Netanyahu takes a big loss for Trump's little win against 'the squad'

Analysis: The president's minor moment of triumph required real sacrifice from the Israeli leader — who delivered it.
Image: Rep. Ilhan Omar, D-Minn., and Rep. Rashida Tlaib, D-Mich., attend a news conference on Capitol Hill on July 15, 2019.
Even AIPAC split with Netanyahu over the wisdom of Israel's decision to bar half "the squad" from the country.Tom Williams / CQ-Roll Call file

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By Jonathan Allen

WASHINGTON — A real friend doesn't ask for too much.

President Donald Trump may have done just that by pressuring Israeli Prime Minister Benjamin Netanyahu to deny Reps. Rashida Tlaib, D-Mich., and Ilhan Omar, D-Minn., entry into his country because of their support for the BDS movement, which advocates for boycotting Israel, divesting from it and sanctioning it.

For Trump, it was a minor moment of triumph — a signal of contempt to half of "the squad" lawmakers, all women of color, who fought back when he harassed them with racist invective several weeks ago. But it required real sacrifice from Netanyahu: He had to make Israel look bad to make Trump happy. In doing so, he handed his critics around the world pallets full of rhetorical ammunition.

Netanyahu showed in stark relief that speech is limited in Israel. He risked further deterioration of support for his country within a Democratic Party that lays claim to the vast majority of Jewish voters. And he allowed the Jewish people, survivors of some of the world's worst tyrants since the advent of monotheism, to be portrayed as frightened, either of the two congresswomen or of Trump.

That was the cost of Trump's friendship Thursday.

Omar lined up to whack Israel with an extra special measure of red-white-and-blue self-righteous indignation.

"The irony of the 'only democracy' in the Middle East making such a decision is that it is both an insult to democratic values and a chilling response to a visit by government officials from an allied nation," she said on Twitter, noting that, as a member of the House Foreign Affairs Committee, it's her job to conduct oversight of U.S. policy toward Israel.

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The move was deemed bad enough for Israel — harmful enough to that country — that the American Israel Public Affairs Committee, which is usually as close to Netanyahu as his suit, softly but publicly disagreed with it.

"We disagree with Reps. Omar and Tlaib's support for the anti-Israel and anti-peace BDS movement, along with Rep. Tlaib's calls for a one-state solution," AIPAC wrote in a tweet. "We also believe every member of Congress should be able to visit and experience our democratic ally Israel firsthand."

A relatively new Israeli law gives the government flexibility to approve or deny access to public figures who promote the BDS movement. While the pair do back that effort, they are outliers in Congress. The House passed an anti-BDS resolution last month with only 17 dissenting votes, including Omar and Tlaib. It had 351 co-sponsors, accounting for more than 80 percent of the House.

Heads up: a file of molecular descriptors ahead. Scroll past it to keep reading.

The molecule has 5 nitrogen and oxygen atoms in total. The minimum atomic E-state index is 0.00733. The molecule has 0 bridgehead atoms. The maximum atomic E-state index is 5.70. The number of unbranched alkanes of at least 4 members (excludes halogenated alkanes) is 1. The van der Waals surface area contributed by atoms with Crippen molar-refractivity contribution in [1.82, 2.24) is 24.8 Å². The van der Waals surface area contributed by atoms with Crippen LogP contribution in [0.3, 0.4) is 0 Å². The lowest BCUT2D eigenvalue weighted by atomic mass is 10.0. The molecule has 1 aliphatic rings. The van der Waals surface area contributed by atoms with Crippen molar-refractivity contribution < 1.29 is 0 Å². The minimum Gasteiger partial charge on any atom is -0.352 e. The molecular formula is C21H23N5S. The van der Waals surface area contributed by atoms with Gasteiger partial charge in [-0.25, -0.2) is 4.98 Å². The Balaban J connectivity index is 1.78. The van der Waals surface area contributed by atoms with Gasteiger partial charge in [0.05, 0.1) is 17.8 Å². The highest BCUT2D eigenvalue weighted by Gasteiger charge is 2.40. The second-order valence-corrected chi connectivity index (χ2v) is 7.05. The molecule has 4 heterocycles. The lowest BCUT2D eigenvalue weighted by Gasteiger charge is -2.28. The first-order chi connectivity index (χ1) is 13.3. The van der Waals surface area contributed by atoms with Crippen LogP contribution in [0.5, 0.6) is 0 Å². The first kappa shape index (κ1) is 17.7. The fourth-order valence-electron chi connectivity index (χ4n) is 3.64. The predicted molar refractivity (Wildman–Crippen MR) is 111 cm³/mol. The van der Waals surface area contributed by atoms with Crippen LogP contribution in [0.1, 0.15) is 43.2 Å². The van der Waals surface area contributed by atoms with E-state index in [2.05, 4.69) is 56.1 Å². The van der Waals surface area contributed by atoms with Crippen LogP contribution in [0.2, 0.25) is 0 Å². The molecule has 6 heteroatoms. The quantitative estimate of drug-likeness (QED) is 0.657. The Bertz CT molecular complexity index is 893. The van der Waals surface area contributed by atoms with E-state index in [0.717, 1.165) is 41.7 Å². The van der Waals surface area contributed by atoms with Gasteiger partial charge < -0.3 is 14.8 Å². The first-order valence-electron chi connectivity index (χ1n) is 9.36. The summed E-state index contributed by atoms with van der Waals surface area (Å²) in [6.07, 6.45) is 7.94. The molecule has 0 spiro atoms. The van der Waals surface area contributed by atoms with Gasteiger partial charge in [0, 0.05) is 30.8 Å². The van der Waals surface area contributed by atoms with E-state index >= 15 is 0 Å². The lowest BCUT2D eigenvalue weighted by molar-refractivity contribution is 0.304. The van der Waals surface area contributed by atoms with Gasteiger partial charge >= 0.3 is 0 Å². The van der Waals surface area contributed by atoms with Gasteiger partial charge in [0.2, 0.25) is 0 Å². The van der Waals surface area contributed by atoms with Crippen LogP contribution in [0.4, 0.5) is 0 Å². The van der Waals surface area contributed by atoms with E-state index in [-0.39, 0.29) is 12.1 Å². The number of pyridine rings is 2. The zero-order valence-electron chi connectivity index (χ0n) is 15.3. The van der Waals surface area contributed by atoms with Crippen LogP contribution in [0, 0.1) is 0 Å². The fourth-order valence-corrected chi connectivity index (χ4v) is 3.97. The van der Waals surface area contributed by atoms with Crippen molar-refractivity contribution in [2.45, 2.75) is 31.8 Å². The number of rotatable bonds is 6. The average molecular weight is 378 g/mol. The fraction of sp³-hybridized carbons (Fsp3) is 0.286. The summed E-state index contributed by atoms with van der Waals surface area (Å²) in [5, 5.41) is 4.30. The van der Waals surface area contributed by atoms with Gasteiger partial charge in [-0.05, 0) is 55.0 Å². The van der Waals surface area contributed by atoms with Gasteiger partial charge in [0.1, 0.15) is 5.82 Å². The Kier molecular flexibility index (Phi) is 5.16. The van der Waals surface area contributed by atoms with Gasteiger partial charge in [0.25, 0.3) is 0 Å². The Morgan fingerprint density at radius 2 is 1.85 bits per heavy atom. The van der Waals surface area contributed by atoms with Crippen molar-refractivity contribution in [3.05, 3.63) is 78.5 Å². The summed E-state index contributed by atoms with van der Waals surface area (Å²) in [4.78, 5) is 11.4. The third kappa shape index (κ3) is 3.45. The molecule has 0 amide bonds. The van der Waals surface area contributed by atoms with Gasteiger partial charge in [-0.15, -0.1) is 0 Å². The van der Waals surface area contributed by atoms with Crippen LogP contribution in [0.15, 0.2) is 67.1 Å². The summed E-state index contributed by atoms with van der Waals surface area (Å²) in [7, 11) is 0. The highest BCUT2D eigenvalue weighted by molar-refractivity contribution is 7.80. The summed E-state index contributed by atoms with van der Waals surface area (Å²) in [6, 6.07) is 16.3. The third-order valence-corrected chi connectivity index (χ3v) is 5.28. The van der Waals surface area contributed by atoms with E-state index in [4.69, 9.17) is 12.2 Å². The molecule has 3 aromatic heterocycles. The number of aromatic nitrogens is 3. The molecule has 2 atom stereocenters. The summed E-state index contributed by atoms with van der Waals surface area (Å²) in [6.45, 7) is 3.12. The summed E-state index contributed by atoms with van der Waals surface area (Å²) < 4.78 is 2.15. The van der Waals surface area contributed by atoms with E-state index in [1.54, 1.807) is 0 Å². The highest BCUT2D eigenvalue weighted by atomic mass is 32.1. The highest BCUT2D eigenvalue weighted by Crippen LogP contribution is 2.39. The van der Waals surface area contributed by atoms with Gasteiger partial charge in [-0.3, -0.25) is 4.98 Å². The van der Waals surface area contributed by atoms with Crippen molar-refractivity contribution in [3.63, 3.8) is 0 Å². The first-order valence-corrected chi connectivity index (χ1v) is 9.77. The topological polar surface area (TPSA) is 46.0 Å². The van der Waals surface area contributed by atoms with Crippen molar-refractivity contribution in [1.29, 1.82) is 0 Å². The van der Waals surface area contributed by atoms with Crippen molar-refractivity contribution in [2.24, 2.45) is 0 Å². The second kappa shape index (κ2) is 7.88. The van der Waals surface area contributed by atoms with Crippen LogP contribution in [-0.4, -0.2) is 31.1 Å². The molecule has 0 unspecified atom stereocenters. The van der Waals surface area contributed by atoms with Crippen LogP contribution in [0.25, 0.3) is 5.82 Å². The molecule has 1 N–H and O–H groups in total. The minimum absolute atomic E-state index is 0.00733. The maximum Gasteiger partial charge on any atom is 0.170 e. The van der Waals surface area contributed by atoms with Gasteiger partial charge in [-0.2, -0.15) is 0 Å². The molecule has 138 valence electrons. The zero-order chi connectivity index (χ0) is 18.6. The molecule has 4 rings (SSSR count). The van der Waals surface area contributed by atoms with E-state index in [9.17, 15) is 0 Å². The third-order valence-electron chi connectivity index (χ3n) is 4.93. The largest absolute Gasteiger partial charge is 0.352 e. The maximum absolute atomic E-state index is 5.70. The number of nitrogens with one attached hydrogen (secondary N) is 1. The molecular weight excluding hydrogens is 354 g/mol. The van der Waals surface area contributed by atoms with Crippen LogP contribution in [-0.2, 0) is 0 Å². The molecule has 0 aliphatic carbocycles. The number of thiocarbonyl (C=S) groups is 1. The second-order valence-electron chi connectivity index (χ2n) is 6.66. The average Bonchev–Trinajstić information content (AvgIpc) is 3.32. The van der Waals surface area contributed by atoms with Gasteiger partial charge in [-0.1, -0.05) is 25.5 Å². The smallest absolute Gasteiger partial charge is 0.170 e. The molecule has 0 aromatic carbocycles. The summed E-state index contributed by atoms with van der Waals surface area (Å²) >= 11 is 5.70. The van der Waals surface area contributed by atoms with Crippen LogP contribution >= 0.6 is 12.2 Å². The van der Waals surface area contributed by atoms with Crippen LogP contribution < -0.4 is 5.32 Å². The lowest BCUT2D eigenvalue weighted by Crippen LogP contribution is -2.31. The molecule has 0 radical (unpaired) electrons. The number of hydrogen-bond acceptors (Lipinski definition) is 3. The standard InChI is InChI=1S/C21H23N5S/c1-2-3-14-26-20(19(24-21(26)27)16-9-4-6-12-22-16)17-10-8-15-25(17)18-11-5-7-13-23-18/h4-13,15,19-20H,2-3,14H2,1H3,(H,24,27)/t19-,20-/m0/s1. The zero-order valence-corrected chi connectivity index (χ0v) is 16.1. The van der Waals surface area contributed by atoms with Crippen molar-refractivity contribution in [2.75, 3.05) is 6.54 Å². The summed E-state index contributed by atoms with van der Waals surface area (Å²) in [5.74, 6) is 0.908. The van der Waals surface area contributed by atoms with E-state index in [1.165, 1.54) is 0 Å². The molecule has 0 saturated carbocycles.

But as Omar and Tlaib made plans to visit Israel and Palestinian territory this month, the Israeli ambassador to the U.S., Ron Dermer, said that they should not have a problem gaining entry.

Trump didn't agree.

"It would show great weakness if Israel allowed Rep. Omar and Rep. Tlaib to visit," Trump tweeted Thursday morning, after news of the decision had broken but before the Israeli government had confirmed it. "They hate Israel & all Jewish people, & there is nothing that can be said or done to change their minds."

Netanyahu offered an explanation in a statement released shortly thereafter.

"As a vibrant and free democracy, Israel is open to any critic and criticism, with one exception: Israel's law prohibits the entry of people who call and operate to boycott Israel, as is the case with other democracies that prevent the entry of people whose perception harms the country," he said. He added that the congresswomen were deemed troublemakers because their itinerary didn't include meetings with government officials.

"Their intent is to hurt Israel and increase its unrest," he said.

The odds that the congresswomen would have any real effect on unrest in the Middle East are, of course, slim to none. But by refusing to allow them into the country, Israel didn't just allow them to decry its policies. It gave them a higher platform from which to do so — and, in the eyes of some, the higher ground.

As Republican Sen. Marco Rubio of Florida put it, "being blocked is what they really hoped for" in the first place.

"I disagree 100% with Reps. Tlaib & Omar on #Israel & am the author of the #AntiBDS bill we passed in the Senate," he wrote on Twitter. "But denying them into #Israel is a mistake."

Trump has long worked to use Israel as a wedge to divide Jewish voters from the Democratic Party, and Omar and Tlaib are part and parcel of that strategy.

The congresswomen "are the face of the Democrat Party, and they HATE Israel!" Trump tweeted later in the day.

Whatever their feelings toward Israel, neither Tlaib nor Omar asked Netanyahu for anything more than the courtesy that has been extended to members of Congress from both parties for decades as a means of bolstering the relationship between the two countries: the right to visit.

What Trump sought — and got — was more than any friend had a right to expect.